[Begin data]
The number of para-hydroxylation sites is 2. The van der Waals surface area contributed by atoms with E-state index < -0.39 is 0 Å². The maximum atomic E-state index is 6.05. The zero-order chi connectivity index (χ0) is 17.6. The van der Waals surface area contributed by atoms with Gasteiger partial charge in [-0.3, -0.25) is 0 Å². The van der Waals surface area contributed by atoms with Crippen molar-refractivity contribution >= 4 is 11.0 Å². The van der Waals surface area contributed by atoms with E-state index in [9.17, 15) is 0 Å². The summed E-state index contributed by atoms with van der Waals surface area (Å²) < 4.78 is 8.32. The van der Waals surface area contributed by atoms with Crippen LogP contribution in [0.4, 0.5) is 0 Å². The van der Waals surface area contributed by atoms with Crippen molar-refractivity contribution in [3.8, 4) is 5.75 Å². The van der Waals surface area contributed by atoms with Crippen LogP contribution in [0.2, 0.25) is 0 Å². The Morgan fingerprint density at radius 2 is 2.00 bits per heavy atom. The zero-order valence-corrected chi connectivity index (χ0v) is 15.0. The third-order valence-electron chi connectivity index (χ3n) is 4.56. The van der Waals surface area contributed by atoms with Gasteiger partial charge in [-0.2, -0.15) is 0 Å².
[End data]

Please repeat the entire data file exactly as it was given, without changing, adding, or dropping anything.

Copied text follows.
The number of para-hydroxylation sites is 2. The van der Waals surface area contributed by atoms with E-state index < -0.39 is 0 Å². The maximum atomic E-state index is 6.05. The zero-order chi connectivity index (χ0) is 17.6. The van der Waals surface area contributed by atoms with Gasteiger partial charge in [-0.3, -0.25) is 0 Å². The van der Waals surface area contributed by atoms with Crippen molar-refractivity contribution >= 4 is 11.0 Å². The van der Waals surface area contributed by atoms with E-state index in [9.17, 15) is 0 Å². The summed E-state index contributed by atoms with van der Waals surface area (Å²) < 4.78 is 8.32. The van der Waals surface area contributed by atoms with Crippen LogP contribution in [0.4, 0.5) is 0 Å². The van der Waals surface area contributed by atoms with Crippen molar-refractivity contribution in [3.8, 4) is 5.75 Å². The van der Waals surface area contributed by atoms with Crippen LogP contribution in [0.2, 0.25) is 0 Å². The Morgan fingerprint density at radius 2 is 2.00 bits per heavy atom. The zero-order valence-corrected chi connectivity index (χ0v) is 15.0. The third-order valence-electron chi connectivity index (χ3n) is 4.56. The van der Waals surface area contributed by atoms with Gasteiger partial charge in [-0.2, -0.15) is 0 Å².